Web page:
The experimental setup consists of a 12 [m] × 20 [m] plot covered by a mesh reflector (metal grid) on the ground with winter wheat plants growing through it. We performed L-band (1.4 [GHz]) passive microwave measurements using an ELBARA-II radiometer of the Forschungszentrum Jülich (FZJ) fixed at 4 [m] height. ELBARA-II features a dual-mode conical horn antenna with an absolute accuracy of 1 [∘K] and relative sensitivity of <0.1 [∘K] (Meyer et al., 2018). We repeated the radiometer measurement twice a week at incidence angles between 40∘ and 60∘ in 5∘ increments.
Solely the vegetation microwave radiation is measured using a mesh reflector on the ground and the radiation from the soil is blocked by the reflector (Jonard et al., 2015). We conducted in situ measurements of soil texture (silt loam with 13 [%] sand, 70 [%] silt, and 17 [%] clay), soil permittivity, and soil temperature every 15 [min] (and every 30 [min]) using 15 capacitance sensors installed at 5 [cm] (and using 30 time-domain reflectometry (TDR) sensors installed at 30 [cm]) depth in the direct vicinity of the radiometer footprint within the field. Soil permittivity measurements can be converted to soil moisture θ according to the well-established dielectric mixing model of Topp et al. (1980). Precipitation, net solar radiation, air temperature, wind speed, and relative humidity data are available in 10 [min] resolution (except for wind speed at 30 [min] resolution) from two TERENO climate stations, located next to the field laboratory (6.449∘ E, 50.869∘ N) and on a neighboring field (6.447∘ E, 50.865∘ N). In order to be less dependent on in situ measurements, we could have also used L-band radiometer-derived soil moisture data from a non-meshed area of the winter wheat field instead of the in situ soil permittivity measurements. However, the in situ data have a significantly higher temporal resolution than the radiometer observations. But similar to the soil permittivity, these data could be derived from remote-sensing-based approaches in a future, more in situ-independent and larger-scale research study.
We measured vegetation height [m], leaf area index (LAI) [m2 m−2], above ground biomass (AGB) [kg m−2], and vegetation water content (VWC) [kg m−2] destructively every week around the radiometer measurements for comparison and validation. Following Meyer et al. (2019), we used in situ measured VWC to obtain in situ mg by calculating first the dry matter fraction (md) as defined by Mätzler (1994), i.e., md= dry mass/fresh mass, and subtracting it afterward from one (i.e., ).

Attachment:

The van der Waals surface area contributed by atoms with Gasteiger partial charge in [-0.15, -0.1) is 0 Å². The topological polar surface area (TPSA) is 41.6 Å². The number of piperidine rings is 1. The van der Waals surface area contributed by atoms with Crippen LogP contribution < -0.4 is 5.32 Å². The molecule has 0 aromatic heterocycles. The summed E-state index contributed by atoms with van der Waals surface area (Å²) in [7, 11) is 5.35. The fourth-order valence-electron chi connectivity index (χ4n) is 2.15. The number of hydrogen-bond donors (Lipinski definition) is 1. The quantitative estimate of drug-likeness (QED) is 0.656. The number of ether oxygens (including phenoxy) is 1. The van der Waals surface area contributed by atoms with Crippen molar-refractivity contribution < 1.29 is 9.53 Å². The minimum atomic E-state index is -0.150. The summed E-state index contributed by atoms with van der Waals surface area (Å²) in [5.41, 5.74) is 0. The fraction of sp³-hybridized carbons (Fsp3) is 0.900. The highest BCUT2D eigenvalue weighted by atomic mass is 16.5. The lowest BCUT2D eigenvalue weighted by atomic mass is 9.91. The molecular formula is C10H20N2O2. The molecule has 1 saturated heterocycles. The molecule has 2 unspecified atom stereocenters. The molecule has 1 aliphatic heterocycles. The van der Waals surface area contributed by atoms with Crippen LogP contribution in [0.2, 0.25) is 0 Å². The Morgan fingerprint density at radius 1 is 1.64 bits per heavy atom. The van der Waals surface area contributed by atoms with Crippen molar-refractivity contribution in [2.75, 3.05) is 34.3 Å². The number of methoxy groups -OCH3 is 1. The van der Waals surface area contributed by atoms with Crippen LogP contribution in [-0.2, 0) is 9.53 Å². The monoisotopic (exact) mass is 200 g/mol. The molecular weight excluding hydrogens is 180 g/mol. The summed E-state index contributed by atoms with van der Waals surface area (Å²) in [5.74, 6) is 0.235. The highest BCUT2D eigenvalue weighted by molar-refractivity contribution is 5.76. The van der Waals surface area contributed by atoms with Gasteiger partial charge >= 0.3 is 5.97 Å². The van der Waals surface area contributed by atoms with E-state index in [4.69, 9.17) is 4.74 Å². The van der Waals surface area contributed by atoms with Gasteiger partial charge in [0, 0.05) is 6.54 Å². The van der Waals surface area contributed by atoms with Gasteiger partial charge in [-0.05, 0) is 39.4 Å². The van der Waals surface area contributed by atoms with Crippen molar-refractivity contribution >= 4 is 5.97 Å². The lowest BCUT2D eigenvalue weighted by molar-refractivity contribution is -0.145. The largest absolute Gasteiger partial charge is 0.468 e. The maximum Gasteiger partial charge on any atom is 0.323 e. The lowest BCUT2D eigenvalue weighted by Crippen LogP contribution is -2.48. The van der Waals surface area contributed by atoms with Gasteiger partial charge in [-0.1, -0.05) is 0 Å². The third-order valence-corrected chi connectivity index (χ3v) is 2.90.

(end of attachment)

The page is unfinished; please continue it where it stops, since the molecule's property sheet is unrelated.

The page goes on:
All vegetation-related measurements of the growing season in 2017 and the different phenological phases are presented in Fig. 1 and Table 1 showing a distinct correlation between VWC and LAI (R=0.94). For a detailed description of the trends and dynamics of these on-site measurements as well as a full sketch of the experimental setup, the reader is referred to Meyer et al. (2018) and Meyer et al. (2019).
For later comparison of the transpiration estimates in Selhausen with benchmark information, we apply data from the NASA ECOsystem Spaceborne Thermal Radiometer Experiment on Space Station (ECOSTRESS) mission (https://ecostress.jpl.nasa.gov/, last access: 8 November 2021, Hook and Fischer, 2019). The ECOSTRESS mission was launched in 2018 and carries on board a thermal infrared radiometer with high spatial resolution (70 [m]). The radiometer measurements are used to estimate the earth's surface temperatures and to derive evapotranspiration (ET). Two ECOSTRESS L3 products provide ET data: the L3_ET_PT-JPL product, based on L2 information, and the L3_ET_ALEXI product, based on the ALEXI/disALEXI algorithm. In our case, we focus on the L3_ET_ PT-JPL product, which also uses data from the Moderate Resolution Imaging Spectroradiometer (MODIS) as auxiliary information and leads to partitioning of ET into canopy transpiration and soil evaporation (Halverson et al., 2019).
We compare our transpiration estimates in Selhausen (2017) with ECOSTRESS L3_ET_PT-JPL transpiration data for years 2019, 2020, and 2021, for days of year (DOY) between 100 and 200. Note that no ECOSTRESS data are available for this DOY period in 2018, and that the number of data available varies for each year and is irregularly distributed, which hinders obtaining regularly sampled time series. The L3_ET_PT-JPL dataset provides instantaneous information (i.e., transpiration at MODIS time over pass: 10:30 local time, approximately) and daily information (i.e., a daily integral of ET built from a sinusoidal model mimicking radiation intensity; Halverson et al., 2019). Uncertainty information is available for the instantaneous ET dataset: when uncertainty was higher than 50 % of the transpiration value, we excluded the respective date. In addition, note that nightly overpasses of the ECOSTRESS sensor are excluded. Moreover, transpiration estimates equal to 0 are screened out due to unlikely (probably wrong) 100 % vs. 0 % partition of ET (between soil evaporation and canopy transpiration, respectively). Finally, on some days two or more transpiration estimates are available. Thus, we compute the median for each day to ensure we finally have one transpiration estimate per day. Transpiration estimates of L3_ET_PT-JPL are in units of [W m−2]. We transform these estimates into units of [mm s−1] as follows (Halverson et al., 2019): TR [mm s−1] = TR [W m−2] , where LH is latent heat and is computed with LH=2.501–0.002361 ×T. T is temperature in degrees Celsius. T is obtained in 30 min time steps from a meteorological station next to the Selhausen test field. For the instantaneous transpiration data, T at 10:30 is used. For the daily transpiration data, T is averaged between 07:00 and 20:00.